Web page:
Fellini Roma has no plot to properly speak of, just vignettes through time & place; the lives of Romans under Fascism, during warincluding the ways they used to have a good time: communal diners, Variety shows, movie matinées--up to present day 1972, with the problems usual to urban sprawl: pollution, subway construction, hippies and other assorted malcontents. Fellini's cinematography is there and so his weird looking people with their odd behavior. In all it makes for an entertaining film, except for the bordello scenes, which I found rather long and tedious. I give it a 7.5/10 but I'll add 0.5 just because I loved that underground scenewhat can I do, it's that personal background kicking again.
*** This review may contain spoilers ***
This is a very well made flick; almost a perfect one, technically, but
also one which merits lie exclusively in its value as an entertainment
vehicle, so don't come here looking for answers to the big questions of
life, for philosophical or spiritual enlightenment or for education on
the Great Depression. TS unfolds in a different universe, one which has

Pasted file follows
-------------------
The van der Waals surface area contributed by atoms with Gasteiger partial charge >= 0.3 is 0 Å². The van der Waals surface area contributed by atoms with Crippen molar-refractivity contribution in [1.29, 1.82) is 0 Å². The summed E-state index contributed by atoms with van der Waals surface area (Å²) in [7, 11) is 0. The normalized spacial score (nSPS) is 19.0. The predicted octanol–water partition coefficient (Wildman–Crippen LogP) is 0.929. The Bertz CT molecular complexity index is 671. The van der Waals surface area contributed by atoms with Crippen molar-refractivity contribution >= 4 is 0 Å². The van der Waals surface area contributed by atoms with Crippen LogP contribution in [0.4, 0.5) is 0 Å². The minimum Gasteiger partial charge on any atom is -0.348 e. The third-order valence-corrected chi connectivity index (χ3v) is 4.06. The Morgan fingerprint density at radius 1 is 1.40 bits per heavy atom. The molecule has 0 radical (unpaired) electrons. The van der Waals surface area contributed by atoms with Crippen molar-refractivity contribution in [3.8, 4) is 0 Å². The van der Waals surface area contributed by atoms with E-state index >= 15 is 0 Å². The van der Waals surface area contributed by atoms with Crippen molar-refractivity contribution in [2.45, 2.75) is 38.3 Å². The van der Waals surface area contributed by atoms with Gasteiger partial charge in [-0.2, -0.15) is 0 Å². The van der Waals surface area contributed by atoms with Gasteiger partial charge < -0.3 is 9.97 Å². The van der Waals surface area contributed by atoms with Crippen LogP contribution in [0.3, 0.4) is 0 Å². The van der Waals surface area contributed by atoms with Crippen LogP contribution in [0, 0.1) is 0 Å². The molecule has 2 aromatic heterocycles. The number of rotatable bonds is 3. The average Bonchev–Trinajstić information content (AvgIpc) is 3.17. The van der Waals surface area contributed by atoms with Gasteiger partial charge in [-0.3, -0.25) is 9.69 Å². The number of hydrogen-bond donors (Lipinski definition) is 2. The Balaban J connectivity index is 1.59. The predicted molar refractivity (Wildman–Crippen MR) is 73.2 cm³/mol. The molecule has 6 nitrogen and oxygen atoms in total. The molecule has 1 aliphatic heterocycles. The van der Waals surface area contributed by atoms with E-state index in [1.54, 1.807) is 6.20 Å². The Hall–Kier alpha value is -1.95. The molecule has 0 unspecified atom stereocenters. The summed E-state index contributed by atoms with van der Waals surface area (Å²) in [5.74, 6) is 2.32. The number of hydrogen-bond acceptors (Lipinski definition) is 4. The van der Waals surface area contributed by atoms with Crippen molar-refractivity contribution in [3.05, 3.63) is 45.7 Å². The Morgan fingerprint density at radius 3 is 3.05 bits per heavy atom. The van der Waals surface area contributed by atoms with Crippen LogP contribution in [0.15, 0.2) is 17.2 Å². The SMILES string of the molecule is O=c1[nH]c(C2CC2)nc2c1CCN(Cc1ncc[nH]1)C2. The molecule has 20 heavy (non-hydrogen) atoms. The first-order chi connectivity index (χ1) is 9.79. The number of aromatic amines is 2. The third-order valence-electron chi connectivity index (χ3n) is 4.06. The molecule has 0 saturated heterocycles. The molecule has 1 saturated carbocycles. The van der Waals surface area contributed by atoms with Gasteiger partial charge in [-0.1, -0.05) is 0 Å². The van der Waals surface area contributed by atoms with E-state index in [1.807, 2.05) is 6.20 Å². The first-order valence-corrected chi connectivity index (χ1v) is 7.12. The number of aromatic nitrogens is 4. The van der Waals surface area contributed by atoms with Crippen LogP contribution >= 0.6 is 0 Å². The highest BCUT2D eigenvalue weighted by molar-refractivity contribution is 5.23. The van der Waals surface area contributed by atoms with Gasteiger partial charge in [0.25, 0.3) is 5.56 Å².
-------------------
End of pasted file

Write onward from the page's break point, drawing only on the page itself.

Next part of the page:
only a passing resemblance to our own. For one thing, con men here are
hunks, come with perfect hair and look like they haven't gone hungry a
single day in their lives. And when they groom they look better than a
young Bill Clinton. Neither anybody seems to be wanting for a job or
going destitute as you don't see scenes so common in movies like Grapes
of Wrath, Sullivan's Travels, or even in Stooges shorts, of crowded
soup kitchens, lines for the unemployed, etc. Everything and everybody
looks slick, clean cut, here and you don't even see any hint of racial
segregation or discrimination. Murphy's Law never seems to apply here
either: everything goes well for the good guys, even the